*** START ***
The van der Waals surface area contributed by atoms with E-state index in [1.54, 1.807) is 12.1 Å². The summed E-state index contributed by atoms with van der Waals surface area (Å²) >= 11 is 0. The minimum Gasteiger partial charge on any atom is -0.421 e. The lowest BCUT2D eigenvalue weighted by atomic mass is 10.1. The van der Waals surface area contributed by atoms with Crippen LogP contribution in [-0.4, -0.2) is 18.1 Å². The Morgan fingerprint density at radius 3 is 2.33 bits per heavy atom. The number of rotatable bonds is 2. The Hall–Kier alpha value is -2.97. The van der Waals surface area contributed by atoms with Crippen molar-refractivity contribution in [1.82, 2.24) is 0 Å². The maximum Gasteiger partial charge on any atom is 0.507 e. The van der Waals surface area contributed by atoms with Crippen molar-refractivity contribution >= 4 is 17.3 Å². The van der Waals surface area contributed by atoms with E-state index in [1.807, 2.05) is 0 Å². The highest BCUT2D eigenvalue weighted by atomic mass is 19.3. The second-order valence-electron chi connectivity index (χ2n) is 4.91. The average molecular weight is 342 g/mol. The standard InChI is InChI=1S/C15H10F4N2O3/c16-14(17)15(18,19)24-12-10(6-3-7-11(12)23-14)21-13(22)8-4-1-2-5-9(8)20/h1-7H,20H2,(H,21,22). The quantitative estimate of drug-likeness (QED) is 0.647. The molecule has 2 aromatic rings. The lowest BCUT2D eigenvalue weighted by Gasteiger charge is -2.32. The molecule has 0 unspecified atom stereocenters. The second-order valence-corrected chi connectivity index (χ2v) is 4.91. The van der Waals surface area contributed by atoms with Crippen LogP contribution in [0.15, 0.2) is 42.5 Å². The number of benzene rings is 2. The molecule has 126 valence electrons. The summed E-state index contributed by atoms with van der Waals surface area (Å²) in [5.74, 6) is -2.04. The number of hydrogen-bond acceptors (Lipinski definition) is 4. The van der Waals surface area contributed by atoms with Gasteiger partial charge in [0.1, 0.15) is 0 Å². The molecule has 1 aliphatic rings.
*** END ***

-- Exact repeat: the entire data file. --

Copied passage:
The van der Waals surface area contributed by atoms with E-state index in [1.54, 1.807) is 12.1 Å². The summed E-state index contributed by atoms with van der Waals surface area (Å²) >= 11 is 0. The minimum Gasteiger partial charge on any atom is -0.421 e. The lowest BCUT2D eigenvalue weighted by atomic mass is 10.1. The van der Waals surface area contributed by atoms with Crippen LogP contribution in [-0.4, -0.2) is 18.1 Å². The Morgan fingerprint density at radius 3 is 2.33 bits per heavy atom. The number of rotatable bonds is 2. The Hall–Kier alpha value is -2.97. The van der Waals surface area contributed by atoms with Crippen molar-refractivity contribution in [1.82, 2.24) is 0 Å². The maximum Gasteiger partial charge on any atom is 0.507 e. The van der Waals surface area contributed by atoms with Crippen molar-refractivity contribution >= 4 is 17.3 Å². The van der Waals surface area contributed by atoms with E-state index in [1.807, 2.05) is 0 Å². The highest BCUT2D eigenvalue weighted by atomic mass is 19.3. The second-order valence-electron chi connectivity index (χ2n) is 4.91. The average molecular weight is 342 g/mol. The standard InChI is InChI=1S/C15H10F4N2O3/c16-14(17)15(18,19)24-12-10(6-3-7-11(12)23-14)21-13(22)8-4-1-2-5-9(8)20/h1-7H,20H2,(H,21,22). The quantitative estimate of drug-likeness (QED) is 0.647. The molecule has 2 aromatic rings. The lowest BCUT2D eigenvalue weighted by Gasteiger charge is -2.32. The molecule has 0 unspecified atom stereocenters. The second-order valence-corrected chi connectivity index (χ2v) is 4.91. The van der Waals surface area contributed by atoms with Crippen LogP contribution in [0.15, 0.2) is 42.5 Å². The number of benzene rings is 2. The molecule has 126 valence electrons. The summed E-state index contributed by atoms with van der Waals surface area (Å²) in [5.74, 6) is -2.04. The number of hydrogen-bond acceptors (Lipinski definition) is 4. The van der Waals surface area contributed by atoms with Gasteiger partial charge in [0.1, 0.15) is 0 Å². The molecule has 1 aliphatic rings.